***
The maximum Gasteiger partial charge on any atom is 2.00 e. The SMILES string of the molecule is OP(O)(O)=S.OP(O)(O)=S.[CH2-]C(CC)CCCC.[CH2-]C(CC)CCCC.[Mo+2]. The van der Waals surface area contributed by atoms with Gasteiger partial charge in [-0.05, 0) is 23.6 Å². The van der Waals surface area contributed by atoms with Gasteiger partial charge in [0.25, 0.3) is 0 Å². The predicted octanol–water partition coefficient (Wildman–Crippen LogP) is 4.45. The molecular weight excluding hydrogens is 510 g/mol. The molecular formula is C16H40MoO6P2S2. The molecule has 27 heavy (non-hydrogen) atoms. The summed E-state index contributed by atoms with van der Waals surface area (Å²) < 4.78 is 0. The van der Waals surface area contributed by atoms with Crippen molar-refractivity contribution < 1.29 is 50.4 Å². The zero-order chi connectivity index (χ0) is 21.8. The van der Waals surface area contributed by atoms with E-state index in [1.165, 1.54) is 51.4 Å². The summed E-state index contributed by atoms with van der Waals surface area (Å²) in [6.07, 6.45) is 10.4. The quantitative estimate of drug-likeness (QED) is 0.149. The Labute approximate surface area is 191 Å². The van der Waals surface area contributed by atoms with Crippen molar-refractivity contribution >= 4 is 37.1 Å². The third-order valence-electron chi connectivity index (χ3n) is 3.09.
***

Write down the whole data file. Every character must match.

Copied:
The maximum Gasteiger partial charge on any atom is 2.00 e. The SMILES string of the molecule is OP(O)(O)=S.OP(O)(O)=S.[CH2-]C(CC)CCCC.[CH2-]C(CC)CCCC.[Mo+2]. The van der Waals surface area contributed by atoms with Gasteiger partial charge in [-0.05, 0) is 23.6 Å². The van der Waals surface area contributed by atoms with Gasteiger partial charge in [0.25, 0.3) is 0 Å². The predicted octanol–water partition coefficient (Wildman–Crippen LogP) is 4.45. The molecular weight excluding hydrogens is 510 g/mol. The molecular formula is C16H40MoO6P2S2. The molecule has 27 heavy (non-hydrogen) atoms. The summed E-state index contributed by atoms with van der Waals surface area (Å²) < 4.78 is 0. The van der Waals surface area contributed by atoms with Crippen molar-refractivity contribution < 1.29 is 50.4 Å². The zero-order chi connectivity index (χ0) is 21.8. The van der Waals surface area contributed by atoms with E-state index in [1.165, 1.54) is 51.4 Å². The summed E-state index contributed by atoms with van der Waals surface area (Å²) in [6.07, 6.45) is 10.4. The quantitative estimate of drug-likeness (QED) is 0.149. The Labute approximate surface area is 191 Å². The van der Waals surface area contributed by atoms with Crippen molar-refractivity contribution >= 4 is 37.1 Å². The third-order valence-electron chi connectivity index (χ3n) is 3.09.